A tweet showing a weird effect I’d created in Unity got rather popular so I thought I’d go into some detail about how the effect was created.

Here’s a video of the effect:

Each doorway has a hidden wall which becomes visible when you enter a trigger. At the same time, a texture is generated by a camera and is applied to the wall. Here’s what it looks like from another angle:

Wall appearing

The effect can be broken down into two parts: generating the texture and applying it to the object.

Generating the texture

The effect must work regardless of what the player is looking at. If the object is only partially on screen or behind the player then using a section of the player’s view would be insufficient. This is resolved by creating a temporary second camera at the same position as the player camera but facing towards the object.

The camera’s field of view should be as small as possible while still containing the whole object. If the field of view was 60 degrees but the object was far in the distance, most of the texture would be wasted. Conversely, if the field of view was 60 degrees but the object was a wall right in front of the player, it might not fit in the texture. An appropriate field of view is found by iterating through the corners of the object’s bounding box to find the largest horizontal or vertical field of view that any of them require.

float maxAngle = 0;
Vector3 min = meshFilter.sharedMesh.bounds.min;
Vector3 max = meshFilter.sharedMesh.bounds.max;
// Iterate through each of the 8 corners of the bounding box
foreach (float bx in new float[] { min.x, max.x })
    foreach (float by in new float[] { min.y, max.y })
        foreach (float bz in new float[] { min.z, max.z })
            // Get the corner's position in camera space
            Vector3 cornerInCameraSpace = cam.transform.InverseTransformPoint(transform.TransformPoint(new Vector3(bx, by, bz)));
            // Find the horizontal and vertical angles between the camera's forward vector and the corner's position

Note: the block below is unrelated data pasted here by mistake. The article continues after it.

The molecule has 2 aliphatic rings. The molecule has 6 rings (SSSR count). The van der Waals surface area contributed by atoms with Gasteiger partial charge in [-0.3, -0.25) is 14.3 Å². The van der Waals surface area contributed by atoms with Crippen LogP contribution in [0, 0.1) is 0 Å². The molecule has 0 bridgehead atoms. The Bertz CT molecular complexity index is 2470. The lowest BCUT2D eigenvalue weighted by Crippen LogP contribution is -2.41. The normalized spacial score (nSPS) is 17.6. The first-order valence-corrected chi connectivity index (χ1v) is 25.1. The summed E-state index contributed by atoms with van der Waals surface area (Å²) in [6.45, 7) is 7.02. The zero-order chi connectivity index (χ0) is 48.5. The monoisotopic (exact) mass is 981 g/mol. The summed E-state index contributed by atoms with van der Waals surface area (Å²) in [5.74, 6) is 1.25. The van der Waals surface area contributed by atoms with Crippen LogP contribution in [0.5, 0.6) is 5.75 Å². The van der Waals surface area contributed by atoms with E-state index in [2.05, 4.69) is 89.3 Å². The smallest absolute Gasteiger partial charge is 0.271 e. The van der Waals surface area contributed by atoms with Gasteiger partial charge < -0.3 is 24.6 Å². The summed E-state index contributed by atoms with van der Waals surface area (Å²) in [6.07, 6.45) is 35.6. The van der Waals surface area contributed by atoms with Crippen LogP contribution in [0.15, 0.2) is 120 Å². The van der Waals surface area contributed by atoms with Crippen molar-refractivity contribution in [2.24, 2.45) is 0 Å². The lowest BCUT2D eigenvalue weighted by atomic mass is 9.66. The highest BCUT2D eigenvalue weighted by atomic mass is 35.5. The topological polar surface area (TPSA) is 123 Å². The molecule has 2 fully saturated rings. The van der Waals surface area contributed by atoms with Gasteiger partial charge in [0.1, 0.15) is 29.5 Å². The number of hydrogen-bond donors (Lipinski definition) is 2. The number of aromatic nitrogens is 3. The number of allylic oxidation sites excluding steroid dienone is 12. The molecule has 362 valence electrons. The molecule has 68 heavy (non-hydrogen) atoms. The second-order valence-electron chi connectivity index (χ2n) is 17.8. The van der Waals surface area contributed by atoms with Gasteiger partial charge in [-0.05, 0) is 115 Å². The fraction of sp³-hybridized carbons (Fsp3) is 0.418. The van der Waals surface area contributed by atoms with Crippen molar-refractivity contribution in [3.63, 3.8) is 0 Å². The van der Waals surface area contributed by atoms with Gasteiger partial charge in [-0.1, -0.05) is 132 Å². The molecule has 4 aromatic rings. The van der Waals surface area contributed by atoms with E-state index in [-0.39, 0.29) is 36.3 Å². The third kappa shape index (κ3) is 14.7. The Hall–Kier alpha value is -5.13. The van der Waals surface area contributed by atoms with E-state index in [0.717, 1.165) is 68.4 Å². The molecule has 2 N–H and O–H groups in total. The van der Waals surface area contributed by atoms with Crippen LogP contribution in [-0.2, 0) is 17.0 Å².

float horizontalAngle = Mathf.Abs(Mathf.Atan(cornerInCameraSpace.x / cornerInCameraSpace.z));
            float verticalAngle = Mathf.Abs(Mathf.Atan(cornerInCameraSpace.y / cornerInCameraSpace.z));
            // If either angle is greater than the stored value, replace it
            maxAngle = Mathf.Max(maxAngle, horizontalAngle, verticalAngle);
// Set the camera's field of view based on maxAngle. MaxAngle is in radians so must be converted to degrees. Maxangle also only represents the angle between forward and the edge of the view, but field of view is the angle between the top and bottom of the view, so it must be multiplied by two.
cam.fieldOfView = maxAngle * Mathf.Rad2Deg * 2;

The camera then renders the image using a render texture as the target. I used a texture with 1024 x 1024 pixels. The texture it produces looks like this:

Rendered texture

The following image shows the region of the texture that is occupied by the object’s bounding box. The centre of the bounding box (the intersection of the red lines) is at the centre of the texture (the intersection of the blue lines). The largest field of view required for any of the corners was the vertical field of view for the bottom right corner. As a result, the bottom right corner touches the bottom of the texture.

Rendered texture diagram

Applying the texture to the object

The next challenge is correctly mapping the texture onto the object. If we just applied the texture using the object’s UV coordinates it would look like this (I’ve enabled wireframe to make the shape clearer):

Incorrectly mapped texture

In order to correctly map the texture onto the object, the object’s vertex positions are projected into the screen space of the temporary camera. The projected positions are used to sample the texture.

Before the temporary camera is deleted, the matrix which converts world space to the camera’s clip space is calculated. This is found by multiplying the projection matrix by the world to camera matrix:

camMatrix = cam.projectionMatrix * cam.worldToCameraMatrix;

This matrix is passed to a shader along with the texture. In the vert shader the vertex position is projected first into world space then into the temporary camera’s clip space (clipPos is a float4 added to the v2f struct and _WorldToCam is the matrix that was passed to the shader).

// Project the vertex into world space
float3 worldPos = mul(unity_ObjectToWorld, v.vertex);
// Project the world space position into the temporary camera's clip space
o.clipPos = mul(_WorldToCam, float4(worldPos, 1));

In the frag shader the clip space position is converted into UV coordinates that are used to sample the texture:

// Get the UV coordinate
float2 uv = i.clipPos.xy / i.clipPos.w;
uv = (uv + float2(1, 1)) / 2; // Convert it from the range -1 to 1 to the range 0 to 1
// Sample the texture
fixed4 col = tex2D(_CamTex, uv);

The texture is now correctly mapped onto the object!

Correctly mapped texture

An alternative approach would be to project the texture just once and store it in another texture. This would be faster but it would be challenging to implement it in such a way that it could handle objects more complex than planes.